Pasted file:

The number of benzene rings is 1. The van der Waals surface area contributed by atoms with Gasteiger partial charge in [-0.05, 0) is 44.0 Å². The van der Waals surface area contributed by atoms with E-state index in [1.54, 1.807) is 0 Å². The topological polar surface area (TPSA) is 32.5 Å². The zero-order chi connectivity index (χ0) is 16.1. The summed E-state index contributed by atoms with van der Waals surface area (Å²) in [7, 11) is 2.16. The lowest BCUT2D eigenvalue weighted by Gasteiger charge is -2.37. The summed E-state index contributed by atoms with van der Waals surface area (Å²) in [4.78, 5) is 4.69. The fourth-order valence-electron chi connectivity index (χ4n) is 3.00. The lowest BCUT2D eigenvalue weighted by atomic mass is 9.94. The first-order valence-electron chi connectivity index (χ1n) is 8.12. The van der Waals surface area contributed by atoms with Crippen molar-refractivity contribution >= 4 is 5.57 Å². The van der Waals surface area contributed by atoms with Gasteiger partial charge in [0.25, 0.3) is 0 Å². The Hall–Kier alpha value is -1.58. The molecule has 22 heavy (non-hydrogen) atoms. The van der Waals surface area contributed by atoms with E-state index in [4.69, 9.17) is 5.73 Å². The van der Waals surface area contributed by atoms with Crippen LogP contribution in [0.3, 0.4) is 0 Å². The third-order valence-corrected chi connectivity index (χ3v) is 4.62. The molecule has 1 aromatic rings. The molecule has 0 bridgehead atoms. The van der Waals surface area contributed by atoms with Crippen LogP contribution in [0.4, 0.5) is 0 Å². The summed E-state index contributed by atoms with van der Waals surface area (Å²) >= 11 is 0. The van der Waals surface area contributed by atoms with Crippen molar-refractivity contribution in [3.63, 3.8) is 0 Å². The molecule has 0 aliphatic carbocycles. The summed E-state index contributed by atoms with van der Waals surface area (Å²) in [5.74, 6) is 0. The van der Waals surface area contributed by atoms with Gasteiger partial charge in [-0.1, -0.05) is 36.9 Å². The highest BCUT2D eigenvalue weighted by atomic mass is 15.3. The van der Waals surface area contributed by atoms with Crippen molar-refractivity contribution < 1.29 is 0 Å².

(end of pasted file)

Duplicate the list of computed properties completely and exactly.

The number of benzene rings is 1. The van der Waals surface area contributed by atoms with Gasteiger partial charge in [-0.05, 0) is 44.0 Å². The van der Waals surface area contributed by atoms with E-state index in [1.54, 1.807) is 0 Å². The topological polar surface area (TPSA) is 32.5 Å². The zero-order chi connectivity index (χ0) is 16.1. The summed E-state index contributed by atoms with van der Waals surface area (Å²) in [7, 11) is 2.16. The lowest BCUT2D eigenvalue weighted by Gasteiger charge is -2.37. The summed E-state index contributed by atoms with van der Waals surface area (Å²) in [4.78, 5) is 4.69. The fourth-order valence-electron chi connectivity index (χ4n) is 3.00. The lowest BCUT2D eigenvalue weighted by atomic mass is 9.94. The first-order valence-electron chi connectivity index (χ1n) is 8.12. The van der Waals surface area contributed by atoms with Crippen molar-refractivity contribution >= 4 is 5.57 Å². The van der Waals surface area contributed by atoms with Gasteiger partial charge in [0.25, 0.3) is 0 Å². The Hall–Kier alpha value is -1.58. The molecule has 22 heavy (non-hydrogen) atoms. The van der Waals surface area contributed by atoms with E-state index in [4.69, 9.17) is 5.73 Å². The van der Waals surface area contributed by atoms with Crippen LogP contribution in [0.3, 0.4) is 0 Å². The third-order valence-corrected chi connectivity index (χ3v) is 4.62. The molecule has 1 aromatic rings. The molecule has 0 bridgehead atoms. The van der Waals surface area contributed by atoms with Crippen LogP contribution in [0.4, 0.5) is 0 Å². The summed E-state index contributed by atoms with van der Waals surface area (Å²) >= 11 is 0. The van der Waals surface area contributed by atoms with Crippen molar-refractivity contribution in [3.63, 3.8) is 0 Å². The molecule has 0 aliphatic carbocycles. The summed E-state index contributed by atoms with van der Waals surface area (Å²) in [5.74, 6) is 0. The van der Waals surface area contributed by atoms with Gasteiger partial charge in [-0.1, -0.05) is 36.9 Å². The highest BCUT2D eigenvalue weighted by atomic mass is 15.3. The van der Waals surface area contributed by atoms with Crippen molar-refractivity contribution < 1.29 is 0 Å².